The Old Guard of Princeton
Emerging Infectious Disease:
Hype or Threat
James A. Elkins Jr. Professor of Life Sciences,
Department of Molecular Biology, Princeton University
April 18, 2018
Minutes of the 27th Meeting of the 76th Year
President Jock McFarlane called the meeting to order at 10:15 a.m. in the Friend Center.
Julie Denny led the invocation, and Peter Epstein read the minutes of the last lecture to a round of applause.
One hundred and ten members attended, and there were three guests: James Wei introduced Bill Russel, a nominee for membership; Greg Dobbs introduced Mark Bergman, also a nominee for membership; and Michael Matthews introduce his wife, Cecilia.
The president announced that the speaker for the next meeting, on April 25, would be Timothy Boyce, whose talk is entitled “From Day to Day: One Man’s Diary of Survival in Nazi Concentration Camps.”
BF Graham introduced the speaker, Thomas Shenk, the James A. Elkins Jr., professor of life sciences in the Department of Molecular Biology at Princeton University and co-director of the Program in Global Health and Health Policy. He is a fellow of the American Academy of Microbiology and the American Society for Virology and the former president of both. He is a member of numerous other scientific organizations, served on the board of directors of Merck and Company, and is on the board of several health care foundations.
Professor Shenk began his informative and authoritative talk by explaining that viruses are all around us but that most are harmless to humans. He explained that they are constantly mutating, and his concern is the role of such emerging viruses in human disease.
He showed a graph that illustrated the dramatic decrease in deaths from infectious disease, from 800 per 100,000 people 100 years ago to fewer than 50 today. An abrupt peak in that falling curve was due to the great influenza epidemic of 1918 that killed 3 percent of the world’s population. But a century of improved public health and other measures prompted a health official in 1940 to proudly declare that it was time to close the book on infectious disease.
Though we feel quite comfortable in our Princeton homes, Professor Shenk challenged us, saying that infectious diseases still causes 12 million deaths a year around the world. Many of those are associated with so-called zoonotic viruses, which live harmlessly in animals but acquire mutations that make them pathogenic to humans. He recalled the SARS virus in China in 2003, which spread from ducks, and the Ebola virus in West Africa in 2014 that originated in bats. And today we face the added threat of terrorism. The nationwide anthrax scare in 2001 was traced to a mailbox on Nassau Street, here in Princeton. Professor Shenk's lab was thoroughly investigated by local police and the F.B.I., but he assured us: “I didn’t do it!”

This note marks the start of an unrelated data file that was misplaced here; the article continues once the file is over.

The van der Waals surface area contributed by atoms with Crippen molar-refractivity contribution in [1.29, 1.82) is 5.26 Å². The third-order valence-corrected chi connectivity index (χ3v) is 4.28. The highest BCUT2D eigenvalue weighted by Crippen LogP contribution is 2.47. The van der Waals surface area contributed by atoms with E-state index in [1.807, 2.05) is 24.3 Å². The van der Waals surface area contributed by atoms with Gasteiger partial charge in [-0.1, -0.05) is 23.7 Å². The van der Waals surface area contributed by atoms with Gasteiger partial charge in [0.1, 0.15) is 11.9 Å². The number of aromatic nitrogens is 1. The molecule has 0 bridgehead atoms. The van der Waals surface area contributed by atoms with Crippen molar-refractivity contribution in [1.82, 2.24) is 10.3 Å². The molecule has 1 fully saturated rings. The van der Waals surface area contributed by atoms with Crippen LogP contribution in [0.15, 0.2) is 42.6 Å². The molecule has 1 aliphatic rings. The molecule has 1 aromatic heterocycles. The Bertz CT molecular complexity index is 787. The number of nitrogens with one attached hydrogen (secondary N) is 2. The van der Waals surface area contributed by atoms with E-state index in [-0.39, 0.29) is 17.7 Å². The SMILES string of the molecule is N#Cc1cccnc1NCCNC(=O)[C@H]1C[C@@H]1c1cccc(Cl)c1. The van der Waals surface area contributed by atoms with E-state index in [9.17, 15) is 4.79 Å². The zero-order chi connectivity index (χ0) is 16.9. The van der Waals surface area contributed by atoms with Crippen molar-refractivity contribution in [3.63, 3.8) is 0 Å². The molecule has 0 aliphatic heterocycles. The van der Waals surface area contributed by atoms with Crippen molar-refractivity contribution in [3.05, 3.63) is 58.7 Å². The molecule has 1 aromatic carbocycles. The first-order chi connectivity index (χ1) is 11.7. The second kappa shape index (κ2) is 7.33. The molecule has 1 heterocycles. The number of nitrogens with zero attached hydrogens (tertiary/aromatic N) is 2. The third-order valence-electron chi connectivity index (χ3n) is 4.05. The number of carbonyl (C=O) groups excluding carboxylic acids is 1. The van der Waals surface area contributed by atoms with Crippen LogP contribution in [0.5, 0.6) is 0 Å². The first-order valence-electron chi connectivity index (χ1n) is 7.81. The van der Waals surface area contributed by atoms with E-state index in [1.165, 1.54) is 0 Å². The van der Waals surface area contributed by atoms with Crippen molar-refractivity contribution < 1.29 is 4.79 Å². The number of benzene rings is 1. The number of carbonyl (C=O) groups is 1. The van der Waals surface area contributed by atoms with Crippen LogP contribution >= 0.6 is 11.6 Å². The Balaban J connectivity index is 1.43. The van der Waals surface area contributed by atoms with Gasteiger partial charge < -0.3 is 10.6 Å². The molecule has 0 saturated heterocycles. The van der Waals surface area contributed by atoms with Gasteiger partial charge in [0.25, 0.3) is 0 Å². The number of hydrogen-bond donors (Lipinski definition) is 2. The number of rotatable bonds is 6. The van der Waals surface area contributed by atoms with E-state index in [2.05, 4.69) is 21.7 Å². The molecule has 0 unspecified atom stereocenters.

The Ebola epidemic in West Africa infected almost 30,000 people with a shocking 40 percent mortality rate. It resulted from a single mutant letter in the virus DNA code that enabled it to pass from bats, in which it is harmless, to humans. It is important to recognize that Ebola is not contagious until one is exposed to the bodily fluids of a symptomatic patient, so quarantine and strict contagion precautions minimize spreading. Local dietary and burial customs, and initial failure to enforce strict precautions, had allowed widespread contagion. When the first American case appeared in Dallas, public confusion and media hype added to the problem. The role of the Centers for Disease Control and constitutional issues of states’ rights (Don’t mess with Texas) resulted in a loss of public confidence, and two nurses in Dallas became infected. Clearly, we were not prepared.
Turning now to influenza, Professor Shenk reminded us that the particularly virulent virus of 1918 had a death rate of 10 to 15percent. Although the annual flu we face has a mortality rate of a mere 0.1 percent, it still results in 25,000 deaths a year. The public health problem is that flu is contagious before symptoms are present, so unlike Ebola, confinement doesn’t work. Furthermore, the virus mutates rapidly, and a new vaccine must be prepared every year, with variable effectiveness ranging from 40 to 80 percent.
Ferrets respond like humans to the flu virus. Though the idea of squirting virus into a ferret’s nose sounds daunting to me, these experimenters persevered, using the highly lethal, but minimally contagious H5N1 flu virus obtained from a patient in China, and allowed it to mutate to a form that could easily spread and cause a pandemic among humans. At a scientific meeting they proudly, but perhaps unwisely, announced that they had developed the most dangerous virus in the world. Unsuccessful attempts were made to prevent the publication of this work lest terrorists get hold of it, and though such research is now carefully monitored, the threat persists.
Professor Shenk concluded that for infectious diseases, it’s still not time to close the book!
He then answered a number of questions and assured us that he is going to get his flu shot this year, recalling with pained regret how miserable he was the one year when he failed to do so. Perhaps our final take should be: it’s not just hype, and it surely is a threat: “Get your flu shot, or else!”